In the most crowdsourced terror investigation on American soil, we have come a long way this week in the neverending game of amateur investigation on social media: the bags and the backpacks, the smoke and the batteries, the CNN "arrest" disaster and the Reddit photo sleuthing and the Post "Bag Men" turned very bad and borderline racist. Now, as the manhunt continues for a 19-year-old introduced to the world in bits and pieces on Friday, it's only fitting that Twitter feeds both apparently real and very fake have emerged, along with a page on Russia's equivalent of Facebook, and millions of Google searches. Here are the few — if ominous — things we've learned about Dzhokhar Tsarnaev, and ourselves, from the big social media reveal of a man who was, it seems minutes ago, just a stranger.
What We Learned About Ourselves: People Are Jerks
And we don't just mean the "losers" and "small stunted individuals" that are Dzhokhar Tsarnaev and his brother Tamerlan. In the very moments after the name Dzhokhar Tsarnaev, plenty of fake Facebook profiles and Twitter accounts popped up — some even made "jokes" about killing cops. Publications like The Boston Globe, one of the most reliable sources of information in a shaken city this week, found themselves duped into thinking a fake Twitter account belonged to Tsarnaev. As to what drives people to impersonate suspected killers (Adam Lanza and James Holmes, too), we have no answer. But it got so bad that the Boston Police Department had to tell people on social media to stop interfering with their investigation:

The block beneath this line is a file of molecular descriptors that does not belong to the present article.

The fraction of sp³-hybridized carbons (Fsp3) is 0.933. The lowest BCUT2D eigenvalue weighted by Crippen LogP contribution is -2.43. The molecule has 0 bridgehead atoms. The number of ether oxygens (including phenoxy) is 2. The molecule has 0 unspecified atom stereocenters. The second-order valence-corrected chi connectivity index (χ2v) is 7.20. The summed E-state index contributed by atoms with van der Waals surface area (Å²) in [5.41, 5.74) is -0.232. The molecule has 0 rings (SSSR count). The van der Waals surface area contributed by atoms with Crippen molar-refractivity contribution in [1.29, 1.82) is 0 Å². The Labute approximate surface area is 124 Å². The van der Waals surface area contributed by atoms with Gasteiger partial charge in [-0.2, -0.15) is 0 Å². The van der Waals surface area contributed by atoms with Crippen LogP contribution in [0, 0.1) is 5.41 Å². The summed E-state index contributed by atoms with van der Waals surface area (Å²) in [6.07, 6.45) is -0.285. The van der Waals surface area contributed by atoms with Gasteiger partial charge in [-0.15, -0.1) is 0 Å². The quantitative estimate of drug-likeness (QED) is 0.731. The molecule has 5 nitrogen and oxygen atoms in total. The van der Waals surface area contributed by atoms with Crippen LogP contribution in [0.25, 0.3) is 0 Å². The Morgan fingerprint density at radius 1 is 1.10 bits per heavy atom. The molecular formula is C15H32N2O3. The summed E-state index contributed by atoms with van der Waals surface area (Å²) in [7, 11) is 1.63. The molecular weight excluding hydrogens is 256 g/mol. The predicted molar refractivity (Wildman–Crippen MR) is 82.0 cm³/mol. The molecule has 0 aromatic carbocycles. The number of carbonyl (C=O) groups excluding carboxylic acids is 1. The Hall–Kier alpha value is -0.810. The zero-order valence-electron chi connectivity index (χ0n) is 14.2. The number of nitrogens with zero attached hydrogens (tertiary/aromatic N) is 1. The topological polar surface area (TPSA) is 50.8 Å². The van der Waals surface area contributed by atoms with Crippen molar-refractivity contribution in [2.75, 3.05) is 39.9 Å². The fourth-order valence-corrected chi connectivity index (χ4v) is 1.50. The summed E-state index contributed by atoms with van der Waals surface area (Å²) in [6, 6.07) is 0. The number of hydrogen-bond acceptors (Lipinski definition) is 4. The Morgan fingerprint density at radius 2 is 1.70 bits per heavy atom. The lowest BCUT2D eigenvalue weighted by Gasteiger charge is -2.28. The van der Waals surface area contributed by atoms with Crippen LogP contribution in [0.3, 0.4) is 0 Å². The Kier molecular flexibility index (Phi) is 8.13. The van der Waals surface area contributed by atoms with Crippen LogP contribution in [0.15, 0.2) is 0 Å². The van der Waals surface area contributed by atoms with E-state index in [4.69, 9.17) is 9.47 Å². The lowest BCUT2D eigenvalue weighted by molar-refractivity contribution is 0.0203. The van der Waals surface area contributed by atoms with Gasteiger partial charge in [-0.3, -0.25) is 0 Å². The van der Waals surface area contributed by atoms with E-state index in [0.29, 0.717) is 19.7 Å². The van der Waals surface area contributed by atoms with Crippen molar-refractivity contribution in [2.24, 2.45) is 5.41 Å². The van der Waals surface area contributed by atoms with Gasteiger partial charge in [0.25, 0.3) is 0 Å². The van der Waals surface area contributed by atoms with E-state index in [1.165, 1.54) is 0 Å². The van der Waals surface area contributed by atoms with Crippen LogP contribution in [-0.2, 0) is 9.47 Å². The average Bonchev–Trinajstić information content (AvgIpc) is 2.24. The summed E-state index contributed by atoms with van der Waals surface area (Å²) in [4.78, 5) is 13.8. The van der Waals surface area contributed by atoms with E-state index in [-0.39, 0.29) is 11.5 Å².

Boston Police to Twitter: Stop making up fake Twitter accounts, stop tweeting scanner details, stop telling people where we are.— MyFOX8 FOX8 WGHP (@myfox8) April 19, 2013
All this after Boston Police, in the police scanner live-tweeting insanity of early Friday morning, had told people social media to... stop interfering with their investigation:
#MediaAlert: WARNING: Do Not Compromise Officer Safety by Broadcasting Tactical Positions of Homes Being Searched.— Boston Police Dept. (@Boston_Police) April 19, 2013
Did we mention that the FBI, on Thursday night, had told people on social media to... stop interfering with their investigation?
Other photos should not be deemed credible and they unnecessarily divert the public’s attention in the wrong direction and create undue work for vital law enforcement resources.
At least this guy, in the face of conspiracy theories taking foot, had the good conscience to sit on the URL for BostonMarathonConspiracy.com, which currently reads only the following: